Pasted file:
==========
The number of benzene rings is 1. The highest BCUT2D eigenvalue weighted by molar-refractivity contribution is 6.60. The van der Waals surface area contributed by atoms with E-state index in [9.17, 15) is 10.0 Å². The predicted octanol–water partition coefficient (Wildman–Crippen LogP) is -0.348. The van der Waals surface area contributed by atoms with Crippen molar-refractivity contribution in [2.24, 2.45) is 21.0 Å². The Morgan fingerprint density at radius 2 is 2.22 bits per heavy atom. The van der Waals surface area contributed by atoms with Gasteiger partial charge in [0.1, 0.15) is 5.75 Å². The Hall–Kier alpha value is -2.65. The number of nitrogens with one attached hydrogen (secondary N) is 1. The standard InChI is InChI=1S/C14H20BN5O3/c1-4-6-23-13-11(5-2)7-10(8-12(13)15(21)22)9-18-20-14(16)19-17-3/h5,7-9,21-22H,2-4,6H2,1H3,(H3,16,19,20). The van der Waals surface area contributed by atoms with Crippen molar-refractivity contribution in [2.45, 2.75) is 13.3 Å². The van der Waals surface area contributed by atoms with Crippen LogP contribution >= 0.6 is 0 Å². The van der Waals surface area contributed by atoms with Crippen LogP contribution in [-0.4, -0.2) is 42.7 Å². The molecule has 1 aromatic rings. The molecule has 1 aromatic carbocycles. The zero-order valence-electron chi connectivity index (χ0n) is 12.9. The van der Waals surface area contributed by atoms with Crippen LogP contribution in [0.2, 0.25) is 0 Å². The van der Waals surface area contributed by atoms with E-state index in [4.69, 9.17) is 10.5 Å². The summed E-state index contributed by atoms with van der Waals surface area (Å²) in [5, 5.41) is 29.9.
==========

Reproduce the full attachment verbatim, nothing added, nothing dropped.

The number of benzene rings is 1. The highest BCUT2D eigenvalue weighted by molar-refractivity contribution is 6.60. The van der Waals surface area contributed by atoms with E-state index in [9.17, 15) is 10.0 Å². The predicted octanol–water partition coefficient (Wildman–Crippen LogP) is -0.348. The van der Waals surface area contributed by atoms with Crippen molar-refractivity contribution in [2.24, 2.45) is 21.0 Å². The Morgan fingerprint density at radius 2 is 2.22 bits per heavy atom. The van der Waals surface area contributed by atoms with Gasteiger partial charge in [0.1, 0.15) is 5.75 Å². The Hall–Kier alpha value is -2.65. The number of nitrogens with one attached hydrogen (secondary N) is 1. The standard InChI is InChI=1S/C14H20BN5O3/c1-4-6-23-13-11(5-2)7-10(8-12(13)15(21)22)9-18-20-14(16)19-17-3/h5,7-9,21-22H,2-4,6H2,1H3,(H3,16,19,20). The van der Waals surface area contributed by atoms with Crippen molar-refractivity contribution in [2.45, 2.75) is 13.3 Å². The van der Waals surface area contributed by atoms with Crippen LogP contribution >= 0.6 is 0 Å². The van der Waals surface area contributed by atoms with Crippen LogP contribution in [-0.4, -0.2) is 42.7 Å². The molecule has 1 aromatic rings. The molecule has 1 aromatic carbocycles. The zero-order valence-electron chi connectivity index (χ0n) is 12.9. The van der Waals surface area contributed by atoms with Crippen LogP contribution in [0.2, 0.25) is 0 Å². The van der Waals surface area contributed by atoms with E-state index in [4.69, 9.17) is 10.5 Å². The summed E-state index contributed by atoms with van der Waals surface area (Å²) in [5, 5.41) is 29.9.